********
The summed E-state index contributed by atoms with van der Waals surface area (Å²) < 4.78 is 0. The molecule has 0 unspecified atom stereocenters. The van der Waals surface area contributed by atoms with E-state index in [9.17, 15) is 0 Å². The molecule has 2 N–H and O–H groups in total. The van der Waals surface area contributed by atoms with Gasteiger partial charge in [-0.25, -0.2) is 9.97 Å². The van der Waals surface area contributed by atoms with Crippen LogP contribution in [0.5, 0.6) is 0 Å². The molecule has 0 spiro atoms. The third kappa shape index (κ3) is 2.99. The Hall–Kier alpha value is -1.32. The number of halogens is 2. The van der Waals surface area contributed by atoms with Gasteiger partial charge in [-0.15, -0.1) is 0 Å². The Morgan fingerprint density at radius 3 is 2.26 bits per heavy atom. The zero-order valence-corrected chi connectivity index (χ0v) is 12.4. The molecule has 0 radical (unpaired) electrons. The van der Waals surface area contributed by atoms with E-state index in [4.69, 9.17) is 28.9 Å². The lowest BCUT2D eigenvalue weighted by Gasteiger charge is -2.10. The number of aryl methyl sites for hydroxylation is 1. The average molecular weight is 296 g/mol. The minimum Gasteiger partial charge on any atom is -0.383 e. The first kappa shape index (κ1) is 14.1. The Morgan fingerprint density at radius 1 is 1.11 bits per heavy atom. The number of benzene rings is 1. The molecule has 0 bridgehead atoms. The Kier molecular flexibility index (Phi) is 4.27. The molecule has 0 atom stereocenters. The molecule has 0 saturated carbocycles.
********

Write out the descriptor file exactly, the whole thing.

The summed E-state index contributed by atoms with van der Waals surface area (Å²) < 4.78 is 0. The molecule has 0 unspecified atom stereocenters. The van der Waals surface area contributed by atoms with E-state index in [9.17, 15) is 0 Å². The molecule has 2 N–H and O–H groups in total. The van der Waals surface area contributed by atoms with Gasteiger partial charge in [-0.25, -0.2) is 9.97 Å². The van der Waals surface area contributed by atoms with Crippen LogP contribution in [0.5, 0.6) is 0 Å². The molecule has 0 spiro atoms. The third kappa shape index (κ3) is 2.99. The Hall–Kier alpha value is -1.32. The number of halogens is 2. The van der Waals surface area contributed by atoms with Gasteiger partial charge in [-0.15, -0.1) is 0 Å². The Morgan fingerprint density at radius 3 is 2.26 bits per heavy atom. The zero-order valence-corrected chi connectivity index (χ0v) is 12.4. The molecule has 0 radical (unpaired) electrons. The van der Waals surface area contributed by atoms with E-state index in [4.69, 9.17) is 28.9 Å². The lowest BCUT2D eigenvalue weighted by Gasteiger charge is -2.10. The number of aryl methyl sites for hydroxylation is 1. The average molecular weight is 296 g/mol. The minimum Gasteiger partial charge on any atom is -0.383 e. The first kappa shape index (κ1) is 14.1. The Morgan fingerprint density at radius 1 is 1.11 bits per heavy atom. The number of benzene rings is 1. The molecule has 0 bridgehead atoms. The Kier molecular flexibility index (Phi) is 4.27. The molecule has 0 atom stereocenters. The molecule has 0 saturated carbocycles.